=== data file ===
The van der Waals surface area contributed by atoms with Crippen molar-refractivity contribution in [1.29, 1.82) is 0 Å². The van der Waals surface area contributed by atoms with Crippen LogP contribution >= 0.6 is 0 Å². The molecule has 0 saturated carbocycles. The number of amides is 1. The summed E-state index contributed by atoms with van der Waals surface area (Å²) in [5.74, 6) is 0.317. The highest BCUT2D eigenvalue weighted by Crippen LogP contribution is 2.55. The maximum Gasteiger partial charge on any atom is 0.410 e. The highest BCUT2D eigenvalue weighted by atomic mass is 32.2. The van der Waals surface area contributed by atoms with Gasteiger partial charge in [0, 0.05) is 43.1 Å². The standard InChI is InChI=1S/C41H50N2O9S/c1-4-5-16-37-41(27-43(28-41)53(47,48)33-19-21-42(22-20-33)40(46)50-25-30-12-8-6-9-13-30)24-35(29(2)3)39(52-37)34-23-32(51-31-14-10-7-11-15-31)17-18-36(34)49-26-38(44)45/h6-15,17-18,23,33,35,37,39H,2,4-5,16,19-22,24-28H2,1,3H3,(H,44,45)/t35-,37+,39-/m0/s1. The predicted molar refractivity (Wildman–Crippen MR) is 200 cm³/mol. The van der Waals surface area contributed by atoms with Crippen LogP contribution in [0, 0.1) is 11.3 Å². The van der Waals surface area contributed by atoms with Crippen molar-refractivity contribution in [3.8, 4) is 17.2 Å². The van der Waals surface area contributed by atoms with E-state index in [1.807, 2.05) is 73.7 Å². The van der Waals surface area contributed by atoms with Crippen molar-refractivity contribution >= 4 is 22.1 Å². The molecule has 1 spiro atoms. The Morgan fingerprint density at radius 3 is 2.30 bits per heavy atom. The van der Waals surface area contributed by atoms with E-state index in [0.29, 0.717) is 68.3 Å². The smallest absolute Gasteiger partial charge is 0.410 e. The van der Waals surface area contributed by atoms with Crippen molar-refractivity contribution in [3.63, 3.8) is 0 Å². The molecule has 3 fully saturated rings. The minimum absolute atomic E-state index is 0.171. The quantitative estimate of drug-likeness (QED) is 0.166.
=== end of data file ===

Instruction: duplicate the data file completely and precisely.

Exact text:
The van der Waals surface area contributed by atoms with Crippen molar-refractivity contribution in [1.29, 1.82) is 0 Å². The van der Waals surface area contributed by atoms with Crippen LogP contribution >= 0.6 is 0 Å². The molecule has 0 saturated carbocycles. The number of amides is 1. The summed E-state index contributed by atoms with van der Waals surface area (Å²) in [5.74, 6) is 0.317. The highest BCUT2D eigenvalue weighted by Crippen LogP contribution is 2.55. The maximum Gasteiger partial charge on any atom is 0.410 e. The highest BCUT2D eigenvalue weighted by atomic mass is 32.2. The van der Waals surface area contributed by atoms with Gasteiger partial charge in [0, 0.05) is 43.1 Å². The standard InChI is InChI=1S/C41H50N2O9S/c1-4-5-16-37-41(27-43(28-41)53(47,48)33-19-21-42(22-20-33)40(46)50-25-30-12-8-6-9-13-30)24-35(29(2)3)39(52-37)34-23-32(51-31-14-10-7-11-15-31)17-18-36(34)49-26-38(44)45/h6-15,17-18,23,33,35,37,39H,2,4-5,16,19-22,24-28H2,1,3H3,(H,44,45)/t35-,37+,39-/m0/s1. The predicted molar refractivity (Wildman–Crippen MR) is 200 cm³/mol. The van der Waals surface area contributed by atoms with Crippen LogP contribution in [0, 0.1) is 11.3 Å². The van der Waals surface area contributed by atoms with Crippen molar-refractivity contribution in [3.8, 4) is 17.2 Å². The van der Waals surface area contributed by atoms with E-state index in [1.807, 2.05) is 73.7 Å². The van der Waals surface area contributed by atoms with Crippen molar-refractivity contribution >= 4 is 22.1 Å². The molecule has 1 spiro atoms. The Morgan fingerprint density at radius 3 is 2.30 bits per heavy atom. The van der Waals surface area contributed by atoms with E-state index in [0.29, 0.717) is 68.3 Å². The smallest absolute Gasteiger partial charge is 0.410 e. The van der Waals surface area contributed by atoms with Crippen molar-refractivity contribution in [3.63, 3.8) is 0 Å². The molecule has 3 fully saturated rings. The minimum absolute atomic E-state index is 0.171. The quantitative estimate of drug-likeness (QED) is 0.166.